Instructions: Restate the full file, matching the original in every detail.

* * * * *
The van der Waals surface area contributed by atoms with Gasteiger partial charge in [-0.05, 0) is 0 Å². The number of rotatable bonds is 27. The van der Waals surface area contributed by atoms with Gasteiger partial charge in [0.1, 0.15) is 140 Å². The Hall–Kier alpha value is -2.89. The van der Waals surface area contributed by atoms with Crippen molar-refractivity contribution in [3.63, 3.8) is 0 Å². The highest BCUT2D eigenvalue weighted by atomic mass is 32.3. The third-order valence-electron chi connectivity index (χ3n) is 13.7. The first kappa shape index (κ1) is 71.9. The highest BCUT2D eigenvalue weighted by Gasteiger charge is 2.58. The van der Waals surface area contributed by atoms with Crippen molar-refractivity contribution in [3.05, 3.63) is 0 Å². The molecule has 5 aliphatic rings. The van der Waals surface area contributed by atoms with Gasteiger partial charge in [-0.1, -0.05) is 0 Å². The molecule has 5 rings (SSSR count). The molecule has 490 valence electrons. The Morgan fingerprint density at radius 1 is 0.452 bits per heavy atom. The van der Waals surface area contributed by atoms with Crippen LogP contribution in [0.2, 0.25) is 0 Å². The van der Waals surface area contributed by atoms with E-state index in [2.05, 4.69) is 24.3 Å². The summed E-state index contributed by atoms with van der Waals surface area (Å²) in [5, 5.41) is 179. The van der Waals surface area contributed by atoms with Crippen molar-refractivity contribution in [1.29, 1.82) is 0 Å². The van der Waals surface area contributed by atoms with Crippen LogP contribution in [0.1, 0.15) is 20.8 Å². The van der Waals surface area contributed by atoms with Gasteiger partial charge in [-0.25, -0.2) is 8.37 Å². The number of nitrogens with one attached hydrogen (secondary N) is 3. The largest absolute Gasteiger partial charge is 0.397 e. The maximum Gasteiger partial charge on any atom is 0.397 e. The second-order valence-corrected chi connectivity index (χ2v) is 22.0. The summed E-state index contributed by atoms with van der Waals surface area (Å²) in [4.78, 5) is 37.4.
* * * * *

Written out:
The van der Waals surface area contributed by atoms with Gasteiger partial charge in [-0.05, 0) is 0 Å². The number of rotatable bonds is 27. The van der Waals surface area contributed by atoms with Gasteiger partial charge in [0.1, 0.15) is 140 Å². The Hall–Kier alpha value is -2.89. The van der Waals surface area contributed by atoms with Crippen molar-refractivity contribution in [3.63, 3.8) is 0 Å². The highest BCUT2D eigenvalue weighted by atomic mass is 32.3. The third-order valence-electron chi connectivity index (χ3n) is 13.7. The first kappa shape index (κ1) is 71.9. The highest BCUT2D eigenvalue weighted by Gasteiger charge is 2.58. The van der Waals surface area contributed by atoms with Crippen molar-refractivity contribution in [3.05, 3.63) is 0 Å². The molecule has 5 aliphatic rings. The van der Waals surface area contributed by atoms with Gasteiger partial charge in [-0.1, -0.05) is 0 Å². The molecule has 5 rings (SSSR count). The molecule has 490 valence electrons. The Morgan fingerprint density at radius 1 is 0.452 bits per heavy atom. The van der Waals surface area contributed by atoms with Crippen LogP contribution in [0.2, 0.25) is 0 Å². The van der Waals surface area contributed by atoms with E-state index in [2.05, 4.69) is 24.3 Å². The summed E-state index contributed by atoms with van der Waals surface area (Å²) in [5, 5.41) is 179. The van der Waals surface area contributed by atoms with Crippen molar-refractivity contribution in [1.29, 1.82) is 0 Å². The van der Waals surface area contributed by atoms with Crippen LogP contribution in [0.1, 0.15) is 20.8 Å². The van der Waals surface area contributed by atoms with Gasteiger partial charge in [-0.25, -0.2) is 8.37 Å². The number of nitrogens with one attached hydrogen (secondary N) is 3. The largest absolute Gasteiger partial charge is 0.397 e. The maximum Gasteiger partial charge on any atom is 0.397 e. The second-order valence-corrected chi connectivity index (χ2v) is 22.0. The summed E-state index contributed by atoms with van der Waals surface area (Å²) in [4.78, 5) is 37.4.